Last Sunday, the bride and I went down to Shimoda at the bottom of the Izu Peninsula to stay at a fancy old onsen for a brief mini-honeymoon. Upon first glance, Shimoda has a low-rent tacky charm common to all small beach towns, whether Cocoa Beach or Lagos in the Algarve. But what sets Shimoda apart is its place in history: It is the location upon which U.S. Commodore Matthew Perry landed his infamous “black ships” in 1853 and opened up Japan with a little so-called “gunboat diplomacy.” (Wait a minute — it’s not! It’s the location of a 1854 treaty that opened it as a port.)
Perry and his crew set up a consulate, opened up some ports, and forced Japan to sign what would become known as the “unfair treaties.” The shame of Perry’s strong-arm invasion helped to dissolve the remaining legitimacy of the Tokugawa government, and one could claim that the hang-ups about the treaties snowballed into the inferiority complex behind Japan’s 20th century imperial aggression. Looking back, the Perry episode could be viewed both as a cause for celebration — Japan was finally opened and started down the road towards modernity — or as the unwelcome entrance of arrogant, light-skinned cast members — things were a lot more “Japanese” before Perry barged in and ruined the party. Everything evens out at this point to something more “neutral” — a piece of colorful history and an excellent differentiating point (tourist-trap) for Shimoda. The greater conflict has nothing to do with interpreting history, but with challenging Kurihama for the title of the Most Important Perry-Related Town in Japan.
I ask the wife how the Japanese feel about Perry now: “He is just an interesting visitor to Japan — like Tama-chan.” Tama-chan, of course, is the seal who mysteriously showed up in the Tama River some years ago. Perry in his current super-deformed state is about as cute as a pinniped, and the mean ole’ black ships which once struck fear and terror in the hearts of 19th century Japanese have transformed into design patterns for leisure buses, cruise boats, and candy boxes. The great Commodore has gone from delivering stern letters from Millard Fillmore to delivering serious fun to the renkyu vacationers.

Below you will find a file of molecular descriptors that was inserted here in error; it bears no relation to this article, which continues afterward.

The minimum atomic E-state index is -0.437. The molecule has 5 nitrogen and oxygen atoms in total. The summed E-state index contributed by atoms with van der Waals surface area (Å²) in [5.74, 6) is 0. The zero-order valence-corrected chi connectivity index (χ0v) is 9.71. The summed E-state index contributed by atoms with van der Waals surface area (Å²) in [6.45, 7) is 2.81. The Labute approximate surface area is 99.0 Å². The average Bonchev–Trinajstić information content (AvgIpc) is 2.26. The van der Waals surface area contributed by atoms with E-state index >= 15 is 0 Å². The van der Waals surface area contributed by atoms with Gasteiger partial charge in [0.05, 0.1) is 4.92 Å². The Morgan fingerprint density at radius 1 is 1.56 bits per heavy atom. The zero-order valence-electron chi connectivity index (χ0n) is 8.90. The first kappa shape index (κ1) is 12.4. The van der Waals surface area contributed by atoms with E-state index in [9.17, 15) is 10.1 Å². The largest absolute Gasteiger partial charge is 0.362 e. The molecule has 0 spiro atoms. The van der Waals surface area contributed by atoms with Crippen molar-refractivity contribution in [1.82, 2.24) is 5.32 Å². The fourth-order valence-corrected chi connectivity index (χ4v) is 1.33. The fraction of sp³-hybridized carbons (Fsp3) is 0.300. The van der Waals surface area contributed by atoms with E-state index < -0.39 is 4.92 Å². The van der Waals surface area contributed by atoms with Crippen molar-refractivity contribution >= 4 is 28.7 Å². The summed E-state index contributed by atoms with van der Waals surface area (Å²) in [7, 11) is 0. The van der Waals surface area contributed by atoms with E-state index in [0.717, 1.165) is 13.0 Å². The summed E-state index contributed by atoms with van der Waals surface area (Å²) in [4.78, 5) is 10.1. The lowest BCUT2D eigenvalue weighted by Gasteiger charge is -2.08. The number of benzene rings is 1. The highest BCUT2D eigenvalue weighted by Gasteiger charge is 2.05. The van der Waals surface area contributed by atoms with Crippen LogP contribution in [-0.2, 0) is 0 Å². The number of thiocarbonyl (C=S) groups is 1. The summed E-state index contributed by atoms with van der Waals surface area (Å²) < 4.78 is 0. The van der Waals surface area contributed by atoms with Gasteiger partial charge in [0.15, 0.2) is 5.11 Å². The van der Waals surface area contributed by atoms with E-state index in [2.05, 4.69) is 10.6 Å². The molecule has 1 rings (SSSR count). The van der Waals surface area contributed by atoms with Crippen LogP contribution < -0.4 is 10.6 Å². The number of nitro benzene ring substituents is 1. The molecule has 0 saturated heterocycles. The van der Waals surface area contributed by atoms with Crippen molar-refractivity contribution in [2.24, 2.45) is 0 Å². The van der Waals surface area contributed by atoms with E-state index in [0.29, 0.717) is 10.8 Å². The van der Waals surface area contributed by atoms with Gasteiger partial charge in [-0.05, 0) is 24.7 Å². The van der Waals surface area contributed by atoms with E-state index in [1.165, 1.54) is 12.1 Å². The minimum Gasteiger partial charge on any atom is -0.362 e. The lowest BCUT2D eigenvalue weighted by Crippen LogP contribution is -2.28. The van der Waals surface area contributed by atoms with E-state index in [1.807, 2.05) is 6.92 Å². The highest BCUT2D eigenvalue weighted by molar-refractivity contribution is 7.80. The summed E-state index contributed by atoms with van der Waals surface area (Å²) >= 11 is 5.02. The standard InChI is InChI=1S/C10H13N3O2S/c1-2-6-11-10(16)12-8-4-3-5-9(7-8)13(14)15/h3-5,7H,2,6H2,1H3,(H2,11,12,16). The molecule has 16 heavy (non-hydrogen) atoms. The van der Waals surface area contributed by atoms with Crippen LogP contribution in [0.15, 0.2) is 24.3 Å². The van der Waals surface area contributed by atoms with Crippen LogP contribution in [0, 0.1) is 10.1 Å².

Shimoda’s high-point is “Perry Road” — a strip of land along an old canal preserved from the mid-19th century. The ten-minute walk to Perry-land from the station is uninspiring and forgettable, but the actual historical area is fantastic. Many South Izu buildings share an interesting design pattern of white diagonal lines on black, and some of the old buildings have unique Western-inspired stone frames topped with traditional Japanese roofs that you rarely see in other places. Perry Road feels a bit like a tropical Kyoto, with sea crabs in the narrow canals and white cranes upon telephone wires. The irony is that the Japanese only preserved the old “Japanese” part of town in order to remember the history of an American who lived there.
Later staying in a creaky second-floor room in the Kanaya Onsen, I could not help but think about the high price premium we pay to experience “Japan” in Japan. One night for two in these ancient wooden buildings — where you can hear every movement of every single person in the complex at all times — would get you a super-deluxe room at a first-rate hotel in Tokyo. Sure, they throw in a king’s feast of local seafood, but you are paying mostly for the ability to experience “the real Japan” — opposed to the soulless plastic of modern Japan and crisp bed sheets. As a pop culture fan, I always resented the automatic “Kyoto > Tokyo” logic of most tourists, but I have come around in recent years to enjoy a nice soak in a traditional onsen, comfortable slumber on the floor with simple futons, an afternoon nap on the tatami mats under the soft glow of natural daylight. We flock to Shimoda to experience the Japan that Perry encountered in 1853 and then head reluctantly back home to the Japan that Perry ended up creating in the years after his exit.